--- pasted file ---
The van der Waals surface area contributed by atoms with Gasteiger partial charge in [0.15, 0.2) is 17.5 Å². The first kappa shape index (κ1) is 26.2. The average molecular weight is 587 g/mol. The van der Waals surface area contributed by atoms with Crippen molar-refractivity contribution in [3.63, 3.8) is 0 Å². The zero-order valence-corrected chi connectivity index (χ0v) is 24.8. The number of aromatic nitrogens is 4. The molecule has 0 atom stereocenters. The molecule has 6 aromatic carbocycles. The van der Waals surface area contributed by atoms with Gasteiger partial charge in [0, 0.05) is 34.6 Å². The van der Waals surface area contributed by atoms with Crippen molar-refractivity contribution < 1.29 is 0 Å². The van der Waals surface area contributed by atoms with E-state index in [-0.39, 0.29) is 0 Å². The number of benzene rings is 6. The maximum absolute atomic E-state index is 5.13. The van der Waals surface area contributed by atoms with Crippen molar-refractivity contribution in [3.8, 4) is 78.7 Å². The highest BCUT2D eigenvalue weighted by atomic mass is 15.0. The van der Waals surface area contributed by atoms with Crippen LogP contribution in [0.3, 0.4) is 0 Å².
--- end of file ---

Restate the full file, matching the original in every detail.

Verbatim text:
The van der Waals surface area contributed by atoms with Gasteiger partial charge in [0.15, 0.2) is 17.5 Å². The first kappa shape index (κ1) is 26.2. The average molecular weight is 587 g/mol. The van der Waals surface area contributed by atoms with Crippen molar-refractivity contribution in [3.63, 3.8) is 0 Å². The zero-order valence-corrected chi connectivity index (χ0v) is 24.8. The number of aromatic nitrogens is 4. The molecule has 0 atom stereocenters. The molecule has 6 aromatic carbocycles. The van der Waals surface area contributed by atoms with Gasteiger partial charge in [0, 0.05) is 34.6 Å². The van der Waals surface area contributed by atoms with Crippen molar-refractivity contribution < 1.29 is 0 Å². The van der Waals surface area contributed by atoms with E-state index in [-0.39, 0.29) is 0 Å². The number of benzene rings is 6. The maximum absolute atomic E-state index is 5.13. The van der Waals surface area contributed by atoms with Crippen molar-refractivity contribution in [3.8, 4) is 78.7 Å². The highest BCUT2D eigenvalue weighted by atomic mass is 15.0. The van der Waals surface area contributed by atoms with Crippen LogP contribution in [0.3, 0.4) is 0 Å².